FORT BRAGG -- A military judge overseeing Sgt. Bowe Bergdahl's case announced Monday that he will not throw out the case over President Donald Trump's comments about the soldier.
Col. Jeffrey Nance said the president's remarks do amount to the basis for "unlawful command influence," or an inappropriate attempt to sway the case, but that the attempted influence would neither affect his decision nor cause an outside observer to lose faith in the integrity of the military justice system.
The decision came the week after Bergdahl's defense team filed the motion to dismiss the case, pointing to the president's disparaging remarks about the Hailey native.
As a candidate, Trump told rally crowds he thought Bergdahl - who spent years as a Taliban captive after walking off his Afghanistan outpost in 2009 - deserved to be executed. Trump also vowed to use his power as president, if elected, to review the case if Bergdahl received a sentence he deemed inadequate.
The president seemed to double down on those comments Oct. 16 when asked about Bergdahl's case, telling a reporter that he wouldn't comment on the case, "but I think people have heard my comments in the past."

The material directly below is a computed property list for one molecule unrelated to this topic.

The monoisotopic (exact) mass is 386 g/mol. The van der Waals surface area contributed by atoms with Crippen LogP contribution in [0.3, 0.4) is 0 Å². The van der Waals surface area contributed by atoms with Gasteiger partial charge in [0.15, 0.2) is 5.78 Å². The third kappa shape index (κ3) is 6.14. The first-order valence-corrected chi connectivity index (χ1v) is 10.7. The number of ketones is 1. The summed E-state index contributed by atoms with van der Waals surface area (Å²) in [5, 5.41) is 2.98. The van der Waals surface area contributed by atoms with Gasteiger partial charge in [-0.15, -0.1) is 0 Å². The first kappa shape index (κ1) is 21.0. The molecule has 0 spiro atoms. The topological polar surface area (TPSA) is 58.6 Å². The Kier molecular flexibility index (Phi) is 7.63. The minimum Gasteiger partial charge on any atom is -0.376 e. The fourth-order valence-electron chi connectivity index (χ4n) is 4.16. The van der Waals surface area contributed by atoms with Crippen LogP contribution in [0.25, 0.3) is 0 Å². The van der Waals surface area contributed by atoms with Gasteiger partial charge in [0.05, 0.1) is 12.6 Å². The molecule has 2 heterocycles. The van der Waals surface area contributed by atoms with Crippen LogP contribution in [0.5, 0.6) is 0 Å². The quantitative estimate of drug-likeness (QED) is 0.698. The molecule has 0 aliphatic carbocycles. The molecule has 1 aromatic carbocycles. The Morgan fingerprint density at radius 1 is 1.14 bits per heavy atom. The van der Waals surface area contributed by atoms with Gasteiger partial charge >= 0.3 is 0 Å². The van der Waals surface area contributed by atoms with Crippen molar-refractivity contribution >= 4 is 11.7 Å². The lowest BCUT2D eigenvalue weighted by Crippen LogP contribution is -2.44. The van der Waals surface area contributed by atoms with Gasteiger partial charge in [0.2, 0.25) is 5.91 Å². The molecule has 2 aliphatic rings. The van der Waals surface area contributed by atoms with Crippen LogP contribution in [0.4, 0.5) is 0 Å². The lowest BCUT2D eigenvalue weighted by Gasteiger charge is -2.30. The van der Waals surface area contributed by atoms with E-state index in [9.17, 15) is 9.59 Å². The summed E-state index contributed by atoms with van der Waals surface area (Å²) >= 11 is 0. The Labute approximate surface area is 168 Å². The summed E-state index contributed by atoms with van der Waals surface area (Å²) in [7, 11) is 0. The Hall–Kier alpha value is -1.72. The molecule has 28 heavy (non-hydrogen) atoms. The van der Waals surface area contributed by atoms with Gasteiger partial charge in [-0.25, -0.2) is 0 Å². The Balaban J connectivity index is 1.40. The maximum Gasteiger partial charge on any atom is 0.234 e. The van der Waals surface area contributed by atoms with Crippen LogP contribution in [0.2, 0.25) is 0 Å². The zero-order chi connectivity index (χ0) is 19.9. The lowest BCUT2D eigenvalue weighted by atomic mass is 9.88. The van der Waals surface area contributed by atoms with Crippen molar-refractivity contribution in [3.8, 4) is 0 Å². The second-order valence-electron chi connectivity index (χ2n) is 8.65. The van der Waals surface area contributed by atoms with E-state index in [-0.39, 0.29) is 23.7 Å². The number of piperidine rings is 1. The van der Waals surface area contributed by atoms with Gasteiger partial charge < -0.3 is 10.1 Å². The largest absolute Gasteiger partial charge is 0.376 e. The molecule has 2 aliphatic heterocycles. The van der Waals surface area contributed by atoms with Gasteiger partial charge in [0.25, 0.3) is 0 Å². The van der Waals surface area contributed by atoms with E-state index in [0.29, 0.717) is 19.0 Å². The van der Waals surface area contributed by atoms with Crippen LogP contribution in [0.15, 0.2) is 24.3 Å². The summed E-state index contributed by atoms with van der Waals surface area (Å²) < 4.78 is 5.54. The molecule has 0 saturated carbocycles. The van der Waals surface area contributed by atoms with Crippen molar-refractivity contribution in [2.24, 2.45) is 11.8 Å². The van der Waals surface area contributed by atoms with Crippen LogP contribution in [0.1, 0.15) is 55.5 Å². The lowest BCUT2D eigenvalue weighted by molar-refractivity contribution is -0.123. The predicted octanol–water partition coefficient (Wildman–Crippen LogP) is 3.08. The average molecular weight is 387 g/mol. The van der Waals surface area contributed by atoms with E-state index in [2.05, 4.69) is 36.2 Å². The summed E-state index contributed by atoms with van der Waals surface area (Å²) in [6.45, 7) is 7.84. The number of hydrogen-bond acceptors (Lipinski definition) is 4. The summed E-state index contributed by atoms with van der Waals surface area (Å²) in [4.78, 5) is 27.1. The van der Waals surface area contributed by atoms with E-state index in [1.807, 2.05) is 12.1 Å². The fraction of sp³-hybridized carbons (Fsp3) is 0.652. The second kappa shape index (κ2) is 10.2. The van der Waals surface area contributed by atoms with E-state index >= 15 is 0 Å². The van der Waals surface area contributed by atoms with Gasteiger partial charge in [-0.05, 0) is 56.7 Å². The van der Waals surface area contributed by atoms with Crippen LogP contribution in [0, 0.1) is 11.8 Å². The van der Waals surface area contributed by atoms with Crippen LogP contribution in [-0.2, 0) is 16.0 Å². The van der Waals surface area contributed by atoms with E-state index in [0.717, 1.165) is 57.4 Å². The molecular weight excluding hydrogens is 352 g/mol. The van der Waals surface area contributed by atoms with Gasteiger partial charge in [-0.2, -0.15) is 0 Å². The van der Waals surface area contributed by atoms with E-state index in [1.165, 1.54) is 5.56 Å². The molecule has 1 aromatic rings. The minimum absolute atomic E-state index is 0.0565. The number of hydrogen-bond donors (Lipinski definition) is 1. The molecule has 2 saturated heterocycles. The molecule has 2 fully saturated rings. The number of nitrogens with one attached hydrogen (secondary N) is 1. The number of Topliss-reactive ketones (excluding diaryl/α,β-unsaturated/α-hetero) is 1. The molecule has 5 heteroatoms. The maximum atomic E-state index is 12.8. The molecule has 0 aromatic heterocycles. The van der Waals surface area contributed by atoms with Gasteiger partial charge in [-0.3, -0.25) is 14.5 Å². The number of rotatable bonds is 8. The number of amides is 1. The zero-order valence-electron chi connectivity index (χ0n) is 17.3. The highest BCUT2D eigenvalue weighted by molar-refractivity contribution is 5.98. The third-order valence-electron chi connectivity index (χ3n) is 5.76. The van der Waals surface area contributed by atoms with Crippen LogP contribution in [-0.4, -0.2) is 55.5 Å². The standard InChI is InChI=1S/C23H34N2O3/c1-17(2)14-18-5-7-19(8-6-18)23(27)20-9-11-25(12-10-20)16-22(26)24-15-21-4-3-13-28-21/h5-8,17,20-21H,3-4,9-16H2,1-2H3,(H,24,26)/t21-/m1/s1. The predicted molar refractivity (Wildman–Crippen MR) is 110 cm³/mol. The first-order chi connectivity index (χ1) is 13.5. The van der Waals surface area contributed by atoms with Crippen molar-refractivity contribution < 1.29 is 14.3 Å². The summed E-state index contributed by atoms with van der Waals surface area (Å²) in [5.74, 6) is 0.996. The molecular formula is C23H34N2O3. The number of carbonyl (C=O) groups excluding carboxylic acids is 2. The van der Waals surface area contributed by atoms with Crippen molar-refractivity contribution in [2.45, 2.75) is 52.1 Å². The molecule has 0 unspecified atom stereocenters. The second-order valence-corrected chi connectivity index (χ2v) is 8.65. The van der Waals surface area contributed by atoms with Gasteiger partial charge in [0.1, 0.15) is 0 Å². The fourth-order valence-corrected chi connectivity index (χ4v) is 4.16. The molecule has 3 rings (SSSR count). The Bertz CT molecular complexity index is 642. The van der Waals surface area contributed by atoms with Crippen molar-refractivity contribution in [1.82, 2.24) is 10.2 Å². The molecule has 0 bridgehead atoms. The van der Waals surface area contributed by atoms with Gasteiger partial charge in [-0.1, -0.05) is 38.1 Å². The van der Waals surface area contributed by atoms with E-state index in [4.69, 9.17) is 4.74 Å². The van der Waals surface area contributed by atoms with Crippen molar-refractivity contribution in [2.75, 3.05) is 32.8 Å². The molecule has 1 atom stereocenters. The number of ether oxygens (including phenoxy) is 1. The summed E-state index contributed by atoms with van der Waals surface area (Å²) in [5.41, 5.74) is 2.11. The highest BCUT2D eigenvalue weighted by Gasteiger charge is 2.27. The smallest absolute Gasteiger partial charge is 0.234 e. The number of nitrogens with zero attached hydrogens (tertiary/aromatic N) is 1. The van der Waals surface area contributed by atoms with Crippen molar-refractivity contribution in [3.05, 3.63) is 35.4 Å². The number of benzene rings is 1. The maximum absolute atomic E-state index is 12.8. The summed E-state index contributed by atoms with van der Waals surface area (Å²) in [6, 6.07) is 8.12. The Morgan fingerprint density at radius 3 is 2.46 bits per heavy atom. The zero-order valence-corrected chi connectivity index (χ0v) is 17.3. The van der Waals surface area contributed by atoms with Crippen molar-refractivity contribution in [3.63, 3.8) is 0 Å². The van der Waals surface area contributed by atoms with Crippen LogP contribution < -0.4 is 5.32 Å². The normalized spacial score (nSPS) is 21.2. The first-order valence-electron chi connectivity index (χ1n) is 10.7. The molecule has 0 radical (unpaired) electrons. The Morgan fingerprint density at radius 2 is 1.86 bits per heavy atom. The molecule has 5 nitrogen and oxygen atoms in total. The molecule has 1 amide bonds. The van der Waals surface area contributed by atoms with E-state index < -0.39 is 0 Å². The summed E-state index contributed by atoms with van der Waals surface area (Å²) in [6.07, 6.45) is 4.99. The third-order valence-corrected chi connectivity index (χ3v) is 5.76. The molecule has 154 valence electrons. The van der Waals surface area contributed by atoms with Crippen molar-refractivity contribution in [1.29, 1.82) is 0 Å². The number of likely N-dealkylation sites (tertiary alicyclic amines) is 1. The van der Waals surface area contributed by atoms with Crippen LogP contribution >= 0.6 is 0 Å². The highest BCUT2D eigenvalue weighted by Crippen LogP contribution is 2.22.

Nance, the military judge, said he interpreted that statement as the president reiterating the comments he had made as a candidate.
"He wanted to make sure everyone remembered what he thought should happen to the accused," Nance said.
But the judge said the president's remarks place "no intolerable strain" on the ability of the military justice system to make a fair ruling.
Nance said that he "was completely unaffected" by the president's opinion on the case, and had not even seen the comments until they came up as motions as part of Bergdahl's case.
The judge also pointed to a statement released by the White House after Trump's Oct. 16 comments, which announced that military personnel are expected to decide each ruling on the facts, and that there is no expected sentence in any case.
"The President expects all military personnel who are involved in any way in the military justice process to exercise their independent professional judgment, consistent with applicable laws and regulations," the statement reads in part.
Bergdahl, who pleaded guilty to desertion and misbehavior before the enemy earlier this month, faces up to life in prison.
His defense attorneys had asked Nance to agree to sentence Bergdahl to no prison time, arguing it was the only possible counterweight to the damage of Trump's unlawful command influence.
With the denial of the motion, Nance signaled he would not be held to such an agreement, although he said he will consider Trump's comments as mitigation when fashioning Bergdahl's sentence.
The sentencing will continue Monday afternoon with Bergdahl unexpectedly speaking "unsworn," apologizes to military personnel who was wounded searching for him.
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